Videokarma.org

Go Back   Videokarma.org TV - Video - Vintage Television & Radio Forums > Early Color Television

We appreciate your help

in keeping this site going.
Reply
 
Thread Tools Display Modes
  #1  
Old 05-15-2018, 07:51 PM
benman94's Avatar
benman94 benman94 is offline
Resident Lunatic
 
Join Date: Jun 2011
Location: Detroit, MI
Posts: 1,052
Early color sets in... Escanaba?

I need the help of the Wisconsinites. I recently stumbled across some ads for early color sets in Escanaba, Michigan circa 1956 and 1957. Anybody from Michigan, or Wisconsin for that matter, knows that Michigan's Upper Penninsula was, and is, pretty desolate. The only television station in the UP that would have been broadcasting at that time, WDMJ in Marquette, was a strictly monochrome affair.

That leaves only the north-eastern Wisconsin stations in range of Escanaba, and even then, only in the deep fringe at about 100 miles. I can't find any references to a station in the Green Bay or Marinette areas broadcasting in color. I briefly considered that they may have been picking up Milwaukee, but reception at 192 miles seems unlikely to me.

Any ideas?

Attached are the relevant advertisements:


Reply With Quote
  #2  
Old 05-15-2018, 08:16 PM
WISCOJIM WISCOJIM is offline
VideoKarma Member
 
Join Date: Sep 2005
Location: Grand Chute, Wisconsin
Posts: 1,882
The only two stations in the UP before the 1960's were WMBV and WDMJ. Neither had color at that time.

Canada had one station that reached the UP market, but it was also B&W only at that time.

Green Bay's first color broadcasts were in 1958 by WFRV.

Maybe Milwaukee TV did reach that far in the 1950's. The strongest AM radio station in many areas of the UP is still Milwaukee's WTMJ (620AM).

.
Reply With Quote
  #3  
Old 05-15-2018, 08:29 PM
benman94's Avatar
benman94 benman94 is offline
Resident Lunatic
 
Join Date: Jun 2011
Location: Detroit, MI
Posts: 1,052
Quote:
Originally Posted by WISCOJIM View Post
The only two stations in the UP before the 1960's were WMBV and WDMJ. Neither had color at that time.

Canada had one station that reached the UP market, but it was also B&W only at that time.

Green Bay's first color broadcasts were in 1958 by WFRV.

Maybe Milwaukee TV did reach that far in the 1950's. The strongest AM radio station in many areas of the UP is still Milwaukee's WTMJ (620AM).

.
The city of license I found for WMBV was Marinette, making that a Wisconsin station. The second station on the air in the UP was WWUP, which was just a full power repeater of WWTV in Cadillac, Michigan.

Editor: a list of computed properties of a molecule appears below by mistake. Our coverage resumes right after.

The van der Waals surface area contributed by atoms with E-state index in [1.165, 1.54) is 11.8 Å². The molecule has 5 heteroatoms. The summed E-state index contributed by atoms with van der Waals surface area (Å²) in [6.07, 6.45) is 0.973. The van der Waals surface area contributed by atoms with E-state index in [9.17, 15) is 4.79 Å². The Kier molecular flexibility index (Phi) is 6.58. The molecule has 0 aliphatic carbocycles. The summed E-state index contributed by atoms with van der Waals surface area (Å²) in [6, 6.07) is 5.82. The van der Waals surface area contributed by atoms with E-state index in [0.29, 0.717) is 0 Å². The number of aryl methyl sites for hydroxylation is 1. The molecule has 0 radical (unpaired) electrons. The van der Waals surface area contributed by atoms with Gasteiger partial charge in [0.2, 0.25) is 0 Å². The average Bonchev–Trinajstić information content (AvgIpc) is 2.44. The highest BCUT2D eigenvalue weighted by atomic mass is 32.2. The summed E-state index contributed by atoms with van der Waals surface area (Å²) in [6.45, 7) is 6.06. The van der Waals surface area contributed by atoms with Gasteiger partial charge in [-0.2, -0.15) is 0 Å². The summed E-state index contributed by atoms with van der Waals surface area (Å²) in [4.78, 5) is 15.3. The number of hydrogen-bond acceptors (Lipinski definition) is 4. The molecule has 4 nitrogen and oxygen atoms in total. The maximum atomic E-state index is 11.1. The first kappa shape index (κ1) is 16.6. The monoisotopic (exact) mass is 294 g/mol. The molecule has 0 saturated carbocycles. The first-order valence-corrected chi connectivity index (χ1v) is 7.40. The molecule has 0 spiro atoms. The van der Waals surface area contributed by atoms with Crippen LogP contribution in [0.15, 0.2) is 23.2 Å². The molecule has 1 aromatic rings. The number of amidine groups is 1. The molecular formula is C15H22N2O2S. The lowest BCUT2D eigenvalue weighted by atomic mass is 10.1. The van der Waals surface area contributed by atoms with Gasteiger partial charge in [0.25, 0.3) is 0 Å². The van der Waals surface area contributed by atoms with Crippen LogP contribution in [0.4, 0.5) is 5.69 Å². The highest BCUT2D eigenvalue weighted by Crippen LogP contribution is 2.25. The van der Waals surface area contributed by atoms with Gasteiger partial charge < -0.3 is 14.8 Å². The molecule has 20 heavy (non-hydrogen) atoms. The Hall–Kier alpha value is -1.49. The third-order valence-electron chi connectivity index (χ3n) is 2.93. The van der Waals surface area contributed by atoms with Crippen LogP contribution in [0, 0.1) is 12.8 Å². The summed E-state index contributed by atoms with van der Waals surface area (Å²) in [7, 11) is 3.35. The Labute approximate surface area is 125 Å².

The Canuck station you're referring to is in Sault Ste Marie, Ontario, channel two IIRC. WWUP was in Sault Ste. Marie, Michigan. That's clear over on the east side of the UP and it would have been impossible to pick up either in Escanaba. Hell, the terrain is rugged enough, and the forests dense enough, that pulling in WDMJ out of Marquette would have been hit and miss on occasion, especially given the lower transmitter power. I guess the one thing Milwaukee reception would have had going for it would have been Lake Michigan itself....
Reply With Quote
  #4  
Old 05-15-2018, 08:58 PM
WISCOJIM WISCOJIM is offline
VideoKarma Member
 
Join Date: Sep 2005
Location: Grand Chute, Wisconsin
Posts: 1,882
Sorry, yes WMBV was in Wisconsin in the "Twin Cities" of "Marinette-Menominee" often thought of as one community. The only difference we see when crossing from one into the other is the different amount of taxes on fuel.

.
Reply With Quote
  #5  
Old 05-15-2018, 09:15 PM
benman94's Avatar
benman94 benman94 is offline
Resident Lunatic
 
Join Date: Jun 2011
Location: Detroit, MI
Posts: 1,052
Quote:
Originally Posted by WISCOJIM View Post
Sorry, yes WMBV was in Wisconsin in the "Twin Cities" of "Marinette-Menominee" often thought of as one community. The only difference we see when crossing from one into the other is the different amount of taxes on fuel.

.
We're being robbed at 26.3 cents per gallon plus the 6 percent sales tax and our roads still look like shit... hopefully the crooks in Madison have more sense than our crooks in Lansing...

Anyway, I'm going to look and see if color sets were being advertised in Marquette and see if they weren't strictly monochrome at WDMJ. Perhaps WDMJ was capable of broadcasting color network programs. I'll also check Ironwood, MI papers for color ads.